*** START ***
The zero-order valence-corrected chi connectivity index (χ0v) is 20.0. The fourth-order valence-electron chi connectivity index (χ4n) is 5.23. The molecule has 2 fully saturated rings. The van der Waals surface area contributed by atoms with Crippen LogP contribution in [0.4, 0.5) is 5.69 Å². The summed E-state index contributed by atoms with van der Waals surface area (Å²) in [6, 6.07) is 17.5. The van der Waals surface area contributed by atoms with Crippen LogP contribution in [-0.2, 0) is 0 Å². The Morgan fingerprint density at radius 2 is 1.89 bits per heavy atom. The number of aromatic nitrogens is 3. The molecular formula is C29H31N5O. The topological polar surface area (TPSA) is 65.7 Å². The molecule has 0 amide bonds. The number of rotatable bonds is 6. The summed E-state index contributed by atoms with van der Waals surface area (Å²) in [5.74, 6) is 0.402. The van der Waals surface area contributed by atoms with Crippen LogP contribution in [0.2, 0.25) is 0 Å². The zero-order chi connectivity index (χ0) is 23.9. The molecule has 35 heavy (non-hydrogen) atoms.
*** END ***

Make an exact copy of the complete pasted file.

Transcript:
The zero-order valence-corrected chi connectivity index (χ0v) is 20.0. The fourth-order valence-electron chi connectivity index (χ4n) is 5.23. The molecule has 2 fully saturated rings. The van der Waals surface area contributed by atoms with Crippen LogP contribution in [0.4, 0.5) is 5.69 Å². The summed E-state index contributed by atoms with van der Waals surface area (Å²) in [6, 6.07) is 17.5. The van der Waals surface area contributed by atoms with Crippen LogP contribution in [-0.2, 0) is 0 Å². The Morgan fingerprint density at radius 2 is 1.89 bits per heavy atom. The number of aromatic nitrogens is 3. The molecular formula is C29H31N5O. The topological polar surface area (TPSA) is 65.7 Å². The molecule has 0 amide bonds. The number of rotatable bonds is 6. The summed E-state index contributed by atoms with van der Waals surface area (Å²) in [5.74, 6) is 0.402. The van der Waals surface area contributed by atoms with Crippen LogP contribution in [0.2, 0.25) is 0 Å². The zero-order chi connectivity index (χ0) is 23.9. The molecule has 35 heavy (non-hydrogen) atoms.